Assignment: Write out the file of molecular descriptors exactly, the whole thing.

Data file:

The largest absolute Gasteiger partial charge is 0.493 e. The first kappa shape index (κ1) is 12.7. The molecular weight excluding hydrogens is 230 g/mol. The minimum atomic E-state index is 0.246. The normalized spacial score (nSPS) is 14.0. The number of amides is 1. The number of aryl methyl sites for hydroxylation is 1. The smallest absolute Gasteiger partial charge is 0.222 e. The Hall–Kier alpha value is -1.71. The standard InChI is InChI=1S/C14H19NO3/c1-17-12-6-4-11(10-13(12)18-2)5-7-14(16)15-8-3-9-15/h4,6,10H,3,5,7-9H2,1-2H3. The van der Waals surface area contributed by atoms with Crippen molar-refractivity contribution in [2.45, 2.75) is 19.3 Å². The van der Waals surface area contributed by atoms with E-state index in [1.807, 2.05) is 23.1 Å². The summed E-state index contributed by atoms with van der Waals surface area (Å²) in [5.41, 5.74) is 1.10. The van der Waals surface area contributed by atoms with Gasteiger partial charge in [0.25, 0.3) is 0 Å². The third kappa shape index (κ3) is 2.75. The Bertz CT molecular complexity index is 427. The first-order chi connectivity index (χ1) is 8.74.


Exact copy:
The largest absolute Gasteiger partial charge is 0.493 e. The first kappa shape index (κ1) is 12.7. The molecular weight excluding hydrogens is 230 g/mol. The minimum atomic E-state index is 0.246. The normalized spacial score (nSPS) is 14.0. The number of amides is 1. The number of aryl methyl sites for hydroxylation is 1. The smallest absolute Gasteiger partial charge is 0.222 e. The Hall–Kier alpha value is -1.71. The standard InChI is InChI=1S/C14H19NO3/c1-17-12-6-4-11(10-13(12)18-2)5-7-14(16)15-8-3-9-15/h4,6,10H,3,5,7-9H2,1-2H3. The van der Waals surface area contributed by atoms with Crippen molar-refractivity contribution in [2.45, 2.75) is 19.3 Å². The van der Waals surface area contributed by atoms with E-state index in [1.807, 2.05) is 23.1 Å². The summed E-state index contributed by atoms with van der Waals surface area (Å²) in [5.41, 5.74) is 1.10. The van der Waals surface area contributed by atoms with Gasteiger partial charge in [0.25, 0.3) is 0 Å². The third kappa shape index (κ3) is 2.75. The Bertz CT molecular complexity index is 427. The first-order chi connectivity index (χ1) is 8.74.